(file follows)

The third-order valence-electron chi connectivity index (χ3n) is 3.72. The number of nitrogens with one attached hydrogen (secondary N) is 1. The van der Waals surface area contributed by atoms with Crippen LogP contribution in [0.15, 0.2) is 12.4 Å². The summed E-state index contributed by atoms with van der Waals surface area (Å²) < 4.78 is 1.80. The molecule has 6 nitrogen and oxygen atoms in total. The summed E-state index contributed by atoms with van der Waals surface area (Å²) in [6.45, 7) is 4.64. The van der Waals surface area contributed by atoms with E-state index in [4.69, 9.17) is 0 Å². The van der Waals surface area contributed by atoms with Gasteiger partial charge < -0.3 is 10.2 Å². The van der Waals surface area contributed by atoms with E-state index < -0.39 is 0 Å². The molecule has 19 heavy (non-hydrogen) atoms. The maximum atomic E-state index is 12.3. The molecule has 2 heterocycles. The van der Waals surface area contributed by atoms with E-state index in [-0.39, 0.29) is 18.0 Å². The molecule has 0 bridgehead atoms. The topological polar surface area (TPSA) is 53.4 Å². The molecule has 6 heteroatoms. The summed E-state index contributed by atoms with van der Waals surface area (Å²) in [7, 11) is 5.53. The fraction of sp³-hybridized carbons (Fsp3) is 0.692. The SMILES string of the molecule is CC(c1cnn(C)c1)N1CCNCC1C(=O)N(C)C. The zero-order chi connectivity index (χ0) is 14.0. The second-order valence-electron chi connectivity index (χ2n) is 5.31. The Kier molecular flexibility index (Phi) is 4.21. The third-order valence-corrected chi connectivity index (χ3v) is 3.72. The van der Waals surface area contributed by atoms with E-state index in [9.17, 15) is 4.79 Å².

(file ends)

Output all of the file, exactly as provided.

The third-order valence-electron chi connectivity index (χ3n) is 3.72. The number of nitrogens with one attached hydrogen (secondary N) is 1. The van der Waals surface area contributed by atoms with Crippen LogP contribution in [0.15, 0.2) is 12.4 Å². The summed E-state index contributed by atoms with van der Waals surface area (Å²) < 4.78 is 1.80. The molecule has 6 nitrogen and oxygen atoms in total. The summed E-state index contributed by atoms with van der Waals surface area (Å²) in [6.45, 7) is 4.64. The van der Waals surface area contributed by atoms with E-state index in [4.69, 9.17) is 0 Å². The van der Waals surface area contributed by atoms with Gasteiger partial charge < -0.3 is 10.2 Å². The van der Waals surface area contributed by atoms with E-state index < -0.39 is 0 Å². The molecule has 19 heavy (non-hydrogen) atoms. The maximum atomic E-state index is 12.3. The molecule has 2 heterocycles. The van der Waals surface area contributed by atoms with E-state index in [-0.39, 0.29) is 18.0 Å². The molecule has 0 bridgehead atoms. The topological polar surface area (TPSA) is 53.4 Å². The molecule has 6 heteroatoms. The summed E-state index contributed by atoms with van der Waals surface area (Å²) in [7, 11) is 5.53. The fraction of sp³-hybridized carbons (Fsp3) is 0.692. The SMILES string of the molecule is CC(c1cnn(C)c1)N1CCNCC1C(=O)N(C)C. The zero-order chi connectivity index (χ0) is 14.0. The second-order valence-electron chi connectivity index (χ2n) is 5.31. The Kier molecular flexibility index (Phi) is 4.21. The third-order valence-corrected chi connectivity index (χ3v) is 3.72. The van der Waals surface area contributed by atoms with E-state index in [9.17, 15) is 4.79 Å².